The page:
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Mini Rx: Observable Extensions

October 31, 2011 12:47 by phil

The Reactive Extensions (Rx) provide LINQ style querying capabilities for events in C#, VB.Net and JavaScript. Rx implements extension methods over IObservable<T>, just as LINQ to Objects provides a set of extension methods over IEnumerable<T>,

ReactiveExtensions4dotNet

There has been a fair amount of Microsoft publicity on the Rx library in blogs, videos and talks. Demand for Rx skills in IT jobs has grown over the last 12 months. 

Reactive Extensions Demand Trend

That said, the current implementation of the Rx library has at least a couple of issues:

Given that LINQ is based partly on higher-order functions from functional programming perhaps it’s not surprising F# supported querying over events back in 2006. It’s also relatively trivial to expose this functionality to C# by defining compatible extension methods using the ExtensionAttribute e.g.

[<Extension>]
type ObservableExtensions private () =
   [<Extension>]
   static member Select<'T,'U>(source:IObservable<'T>,selector:Func<'T,'U>) =
       source |> Observable.map selector.Invoke
   [<Extension>]
   static member Where<'T>(source:IObservable<'T>,predicate:Func<'T,bool>) =
       source |> Observable.filter predicate.Invoke
   [<Extension>]
   static member Subscribe<'T>(source:IObservable<'T>, action:Action<'T>) =
       source |> Observable.subscribe action.Invoke

This is already enough to provide basic LINQ syntax in C# for types implementing IObservable<T>:

var leftPressedMove =
    from e in mouseMove
    where e.LeftButton == MouseButtonState.Pressed
    select e;

F# custom events implement IObservable<’T> by default and F# provides modules with higher-order functions for both .Net Events and the IObservable<’T> interface.

For C# a mechanism is needed to convert .Net events to an object that implements IObservable<T>. This can be achieved fairly concisely in F# using object expressions:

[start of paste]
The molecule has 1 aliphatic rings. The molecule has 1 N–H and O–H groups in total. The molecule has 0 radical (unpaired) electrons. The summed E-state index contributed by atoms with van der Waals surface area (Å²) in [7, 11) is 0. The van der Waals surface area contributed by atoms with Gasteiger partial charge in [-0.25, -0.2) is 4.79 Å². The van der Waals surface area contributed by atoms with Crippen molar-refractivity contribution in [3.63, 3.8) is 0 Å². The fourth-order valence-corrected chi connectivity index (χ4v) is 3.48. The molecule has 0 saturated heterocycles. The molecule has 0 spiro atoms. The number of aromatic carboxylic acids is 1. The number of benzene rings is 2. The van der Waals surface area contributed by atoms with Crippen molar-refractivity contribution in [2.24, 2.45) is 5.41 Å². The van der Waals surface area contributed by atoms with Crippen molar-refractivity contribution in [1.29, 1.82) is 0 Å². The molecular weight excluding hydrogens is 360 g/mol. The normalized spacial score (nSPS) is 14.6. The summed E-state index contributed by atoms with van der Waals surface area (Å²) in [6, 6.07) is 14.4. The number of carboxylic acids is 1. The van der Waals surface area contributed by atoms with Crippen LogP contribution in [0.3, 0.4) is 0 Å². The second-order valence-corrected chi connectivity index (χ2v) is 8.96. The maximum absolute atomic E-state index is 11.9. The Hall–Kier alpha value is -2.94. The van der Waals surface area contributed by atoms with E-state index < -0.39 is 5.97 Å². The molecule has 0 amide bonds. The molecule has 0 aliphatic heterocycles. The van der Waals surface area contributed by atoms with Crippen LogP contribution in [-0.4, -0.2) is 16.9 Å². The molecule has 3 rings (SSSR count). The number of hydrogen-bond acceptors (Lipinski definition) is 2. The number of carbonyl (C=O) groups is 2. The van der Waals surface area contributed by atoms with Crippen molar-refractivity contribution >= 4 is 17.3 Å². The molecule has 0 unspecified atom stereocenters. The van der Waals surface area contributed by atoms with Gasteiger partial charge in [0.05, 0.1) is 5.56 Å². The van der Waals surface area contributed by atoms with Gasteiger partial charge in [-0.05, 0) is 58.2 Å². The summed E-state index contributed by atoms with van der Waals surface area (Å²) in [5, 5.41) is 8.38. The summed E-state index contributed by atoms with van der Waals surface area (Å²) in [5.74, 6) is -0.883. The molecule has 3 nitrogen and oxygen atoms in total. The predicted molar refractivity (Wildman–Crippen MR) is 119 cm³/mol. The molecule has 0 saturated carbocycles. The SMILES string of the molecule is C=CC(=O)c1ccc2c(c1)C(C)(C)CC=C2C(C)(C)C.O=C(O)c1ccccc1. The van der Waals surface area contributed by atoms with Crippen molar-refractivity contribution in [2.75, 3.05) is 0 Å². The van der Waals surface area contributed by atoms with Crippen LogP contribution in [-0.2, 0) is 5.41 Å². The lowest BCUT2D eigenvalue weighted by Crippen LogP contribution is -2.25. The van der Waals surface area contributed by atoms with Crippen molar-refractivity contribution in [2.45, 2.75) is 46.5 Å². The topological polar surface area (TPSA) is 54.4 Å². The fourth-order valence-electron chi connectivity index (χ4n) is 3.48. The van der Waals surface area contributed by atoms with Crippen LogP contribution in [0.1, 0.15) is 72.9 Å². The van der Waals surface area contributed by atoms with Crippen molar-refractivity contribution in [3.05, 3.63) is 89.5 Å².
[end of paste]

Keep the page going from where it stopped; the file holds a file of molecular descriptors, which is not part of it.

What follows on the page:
let FromEvent<'TEventArgs, 'TDelegate when 'TEventArgs:> EventArgs>
    (conversion:Func<Action<'TEventArgs>,'TDelegate>,
        addHandler:Action<'TDelegate>,
            removeHandler:Action<'TDelegate>)  =
    { new IObservable<'TEventArgs> with
        member this.Subscribe(observer:IObserver<_>) =
            let handler = Action<_>(observer.OnNext) |> conversion.Invoke
            addHandler.Invoke handler
            let remove () = removeHandler.Invoke handler
            { new IDisposable with member this.Dispose() = remove () }
    }

Although converting from the event in C# feels a little convoluted:

var mouseMove =
    Observable.FromEvent<MouseEventArgs, MouseEventHandler>(
        f => new MouseEventHandler((sender, args) => f(args)),
        handler => MouseMove += handler,
        handler => MouseMove -= handler);

Again for C# a mechanism is required for directly creating objects that can be both a source of events and be used to observe events. Rx follows the Observer pattern and provides a type called Subject that implements both IObserver<T> and IObservable<T>.

Earlier in the year I put up 2 simple types on F# Snippets, that are functionally equivalent to Rx’s Subject<T> and ReplaySubject<T>:

The ReplaySubject implementation uses F# Agents to simplify concurrency..

The types can be used easily from C#:

var s = new Subject<int>();
s.Subscribe(Console.WriteLine);
s.OnNext(1);

For Silverlight and WPF we need a mechanism for invoking methods on the UI thread, which I implemented in F# back in 2010: Implementing IObservable and extending Observable 

mouseMove
    .Select(e => e.GetPosition(canvas))
    .Delay(closure * 100)
    .OnDispatcher()
    .Subscribe(pos =>
    {
        Canvas.SetLeft(label, pos.X + closure * 10);
        Canvas.SetTop(label, pos.Y);
    });

Putting it altogether, the inevitable "time flies like an arrow" Silverlight demo:


In case you’d like to have a play yourself, I’ve put up a preview release on CodePlex:

http://minirx.codeplex.com/


Tags:
Categories: F# | C# | .Net | Architecture | Silverlight | WPF
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Comments

October 31. 2011 16:27

Gustavo Guerra

Cool. That would be nice to include in FSharpx

Gustavo Guerra

November 1. 2011 21:44

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